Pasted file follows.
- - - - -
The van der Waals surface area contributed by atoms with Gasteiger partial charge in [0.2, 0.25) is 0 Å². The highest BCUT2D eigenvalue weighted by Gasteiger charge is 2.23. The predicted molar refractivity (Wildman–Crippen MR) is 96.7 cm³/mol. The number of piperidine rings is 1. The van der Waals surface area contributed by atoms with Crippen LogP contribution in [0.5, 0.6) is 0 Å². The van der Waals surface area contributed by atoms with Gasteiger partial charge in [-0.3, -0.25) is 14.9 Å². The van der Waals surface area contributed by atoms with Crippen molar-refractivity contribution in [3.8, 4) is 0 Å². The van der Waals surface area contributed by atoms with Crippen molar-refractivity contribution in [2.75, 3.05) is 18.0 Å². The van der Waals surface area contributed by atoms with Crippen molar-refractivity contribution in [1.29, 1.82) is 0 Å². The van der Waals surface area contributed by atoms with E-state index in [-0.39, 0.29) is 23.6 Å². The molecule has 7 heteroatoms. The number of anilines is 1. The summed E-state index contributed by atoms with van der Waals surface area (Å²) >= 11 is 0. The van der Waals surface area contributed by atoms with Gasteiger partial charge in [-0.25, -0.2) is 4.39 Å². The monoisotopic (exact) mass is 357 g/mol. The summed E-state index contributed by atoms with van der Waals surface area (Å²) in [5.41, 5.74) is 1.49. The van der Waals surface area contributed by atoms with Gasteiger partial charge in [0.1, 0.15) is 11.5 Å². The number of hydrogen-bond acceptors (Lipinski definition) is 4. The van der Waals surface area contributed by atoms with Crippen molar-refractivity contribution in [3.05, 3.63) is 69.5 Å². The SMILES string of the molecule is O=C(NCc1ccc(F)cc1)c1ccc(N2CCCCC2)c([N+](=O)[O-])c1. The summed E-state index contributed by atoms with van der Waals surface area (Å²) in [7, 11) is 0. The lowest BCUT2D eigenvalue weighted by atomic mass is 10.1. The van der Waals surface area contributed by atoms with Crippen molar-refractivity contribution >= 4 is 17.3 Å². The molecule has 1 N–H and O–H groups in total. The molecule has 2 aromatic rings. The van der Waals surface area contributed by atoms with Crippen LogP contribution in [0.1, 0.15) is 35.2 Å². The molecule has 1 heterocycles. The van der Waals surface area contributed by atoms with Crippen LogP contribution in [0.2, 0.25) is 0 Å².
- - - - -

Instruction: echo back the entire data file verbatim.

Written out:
The van der Waals surface area contributed by atoms with Gasteiger partial charge in [0.2, 0.25) is 0 Å². The highest BCUT2D eigenvalue weighted by Gasteiger charge is 2.23. The predicted molar refractivity (Wildman–Crippen MR) is 96.7 cm³/mol. The number of piperidine rings is 1. The van der Waals surface area contributed by atoms with Crippen LogP contribution in [0.5, 0.6) is 0 Å². The van der Waals surface area contributed by atoms with Gasteiger partial charge in [-0.3, -0.25) is 14.9 Å². The van der Waals surface area contributed by atoms with Crippen molar-refractivity contribution in [3.8, 4) is 0 Å². The van der Waals surface area contributed by atoms with Crippen molar-refractivity contribution in [2.75, 3.05) is 18.0 Å². The van der Waals surface area contributed by atoms with Crippen molar-refractivity contribution in [1.29, 1.82) is 0 Å². The van der Waals surface area contributed by atoms with E-state index in [-0.39, 0.29) is 23.6 Å². The molecule has 7 heteroatoms. The number of anilines is 1. The summed E-state index contributed by atoms with van der Waals surface area (Å²) >= 11 is 0. The van der Waals surface area contributed by atoms with Gasteiger partial charge in [-0.25, -0.2) is 4.39 Å². The monoisotopic (exact) mass is 357 g/mol. The summed E-state index contributed by atoms with van der Waals surface area (Å²) in [5.41, 5.74) is 1.49. The van der Waals surface area contributed by atoms with Gasteiger partial charge in [0.1, 0.15) is 11.5 Å². The number of hydrogen-bond acceptors (Lipinski definition) is 4. The van der Waals surface area contributed by atoms with Crippen molar-refractivity contribution in [3.05, 3.63) is 69.5 Å². The SMILES string of the molecule is O=C(NCc1ccc(F)cc1)c1ccc(N2CCCCC2)c([N+](=O)[O-])c1. The summed E-state index contributed by atoms with van der Waals surface area (Å²) in [7, 11) is 0. The lowest BCUT2D eigenvalue weighted by atomic mass is 10.1. The van der Waals surface area contributed by atoms with Crippen molar-refractivity contribution >= 4 is 17.3 Å². The molecule has 1 N–H and O–H groups in total. The molecule has 2 aromatic rings. The van der Waals surface area contributed by atoms with Crippen LogP contribution in [0.1, 0.15) is 35.2 Å². The molecule has 1 heterocycles. The van der Waals surface area contributed by atoms with Crippen LogP contribution in [0.2, 0.25) is 0 Å².